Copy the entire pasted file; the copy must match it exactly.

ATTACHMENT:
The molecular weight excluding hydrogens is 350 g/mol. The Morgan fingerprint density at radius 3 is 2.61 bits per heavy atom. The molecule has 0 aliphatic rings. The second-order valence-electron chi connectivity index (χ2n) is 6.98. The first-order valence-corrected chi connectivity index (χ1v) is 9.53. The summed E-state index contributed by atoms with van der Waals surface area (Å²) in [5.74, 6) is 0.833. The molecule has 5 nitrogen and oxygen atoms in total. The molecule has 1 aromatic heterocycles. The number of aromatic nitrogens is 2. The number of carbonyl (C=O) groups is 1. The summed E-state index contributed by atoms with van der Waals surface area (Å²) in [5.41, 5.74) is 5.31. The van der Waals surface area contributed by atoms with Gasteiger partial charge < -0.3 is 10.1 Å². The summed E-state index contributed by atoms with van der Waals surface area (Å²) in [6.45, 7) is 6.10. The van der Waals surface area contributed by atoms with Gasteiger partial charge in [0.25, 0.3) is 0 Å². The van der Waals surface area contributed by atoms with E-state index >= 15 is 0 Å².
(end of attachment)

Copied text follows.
The molecular weight excluding hydrogens is 350 g/mol. The Morgan fingerprint density at radius 3 is 2.61 bits per heavy atom. The molecule has 0 aliphatic rings. The second-order valence-electron chi connectivity index (χ2n) is 6.98. The first-order valence-corrected chi connectivity index (χ1v) is 9.53. The summed E-state index contributed by atoms with van der Waals surface area (Å²) in [5.74, 6) is 0.833. The molecule has 5 nitrogen and oxygen atoms in total. The molecule has 1 aromatic heterocycles. The number of aromatic nitrogens is 2. The number of carbonyl (C=O) groups is 1. The summed E-state index contributed by atoms with van der Waals surface area (Å²) in [5.41, 5.74) is 5.31. The van der Waals surface area contributed by atoms with Gasteiger partial charge < -0.3 is 10.1 Å². The summed E-state index contributed by atoms with van der Waals surface area (Å²) in [6.45, 7) is 6.10. The van der Waals surface area contributed by atoms with Gasteiger partial charge in [0.25, 0.3) is 0 Å². The van der Waals surface area contributed by atoms with E-state index >= 15 is 0 Å².